Common laboratory tests for hospitalised COVID-19 patients
The VITROS COVID-19 Total and IgG Antibody Tests and VITROS SARS-CoV-2 Antigen Test from Ortho Clinical Diagnostics help to identify an active or previous infection, together with PCR and clinical history.
Patients with severe COVID-19 infection can have a variety of symptoms. The virus does not only infect the lungs but can also impact the cardiovascular and nervous system, the kidney, the liver, and several others.
In order to inform clinicians about the damage the virus has caused, laboratory tests need to be readily available on reliable instruments, to enable them to decide on the appropriate treatment regime. Needless to say, high-quality, accurate results one can trust are critically important, as is getting the right result first time to avoid a delay in helping severely ill patients.
The list below highlights the most common biomarkers assessed in hospitalised COVID-19 patients that are associated with disease severity and progression:
- Procalcitonin (PCT): can be increased in COVID-19 patients who have a bacterial super infection and/or where the tissue is heavily damaged by the virus. Elevated CRP, IL-6 (responsible for cytokine storm) and ferritin, which are non-specific markers for inflammation, are commonly found in severely ill COVID-19 patients, accompanied by an increase in white blood cells.
- Cardiac troponin: a marker for myocardial injury is often elevated in COVID-19 patients with an unfavourable prognosis. The same has been observed for NT-pro BNP, a marker for acute coronary syndrome and heart failure.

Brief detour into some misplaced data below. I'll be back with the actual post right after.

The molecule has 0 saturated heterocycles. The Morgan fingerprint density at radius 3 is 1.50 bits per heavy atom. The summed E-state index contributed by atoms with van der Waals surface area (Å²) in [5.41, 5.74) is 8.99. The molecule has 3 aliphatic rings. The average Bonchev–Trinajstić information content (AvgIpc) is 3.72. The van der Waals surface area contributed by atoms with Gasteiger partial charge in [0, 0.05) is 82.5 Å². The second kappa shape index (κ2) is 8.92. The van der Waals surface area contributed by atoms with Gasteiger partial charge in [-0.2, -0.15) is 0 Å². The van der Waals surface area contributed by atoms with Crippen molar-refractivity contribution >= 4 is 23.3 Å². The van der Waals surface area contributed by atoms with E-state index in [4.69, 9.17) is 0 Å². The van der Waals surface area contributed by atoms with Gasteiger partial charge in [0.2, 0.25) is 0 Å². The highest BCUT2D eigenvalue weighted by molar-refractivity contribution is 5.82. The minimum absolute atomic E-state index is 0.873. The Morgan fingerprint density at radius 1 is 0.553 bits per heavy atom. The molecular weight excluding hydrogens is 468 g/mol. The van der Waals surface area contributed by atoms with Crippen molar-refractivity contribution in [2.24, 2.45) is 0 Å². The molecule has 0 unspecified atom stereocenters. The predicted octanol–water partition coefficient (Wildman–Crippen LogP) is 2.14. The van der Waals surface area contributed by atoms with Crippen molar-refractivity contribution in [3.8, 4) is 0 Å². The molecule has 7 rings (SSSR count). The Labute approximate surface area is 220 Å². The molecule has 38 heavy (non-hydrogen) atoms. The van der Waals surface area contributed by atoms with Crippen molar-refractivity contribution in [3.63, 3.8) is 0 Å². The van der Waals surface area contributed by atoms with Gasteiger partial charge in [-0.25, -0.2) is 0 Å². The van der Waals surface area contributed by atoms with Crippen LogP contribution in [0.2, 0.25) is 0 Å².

- D-dimer and fibrinogen: indicative of COVID-19-associated coagulopathies, such as the formation of blood clots that can cause pulmonary embolisms.
- Cystatin C, creatinine and urea: elevated in response to severe SARS-CoV-2 infection and associated with acute kidney injury (AKI). Nephrocheck, which tests for the two biomarkers TIMP-2 and IGFBP-7, could be useful for assessing the risk of AKI development.
- An increase in ALT, AST and total bilirubin and a decrease in serum albumin has been reported in COVID-19 patients presenting with liver injury or/and organ damage. LDH is another biomarker that can be used to aid in the identification of pulmonary injury and/or widespread organ damage.
Most of these assays are already part of your laboratory’s menu, whereas other tests could be a useful addition to help with COVID-19 patient management. Talk to your clinician now about the possibility of running a COVID-19 antibody test, PCT or Nephrocheck.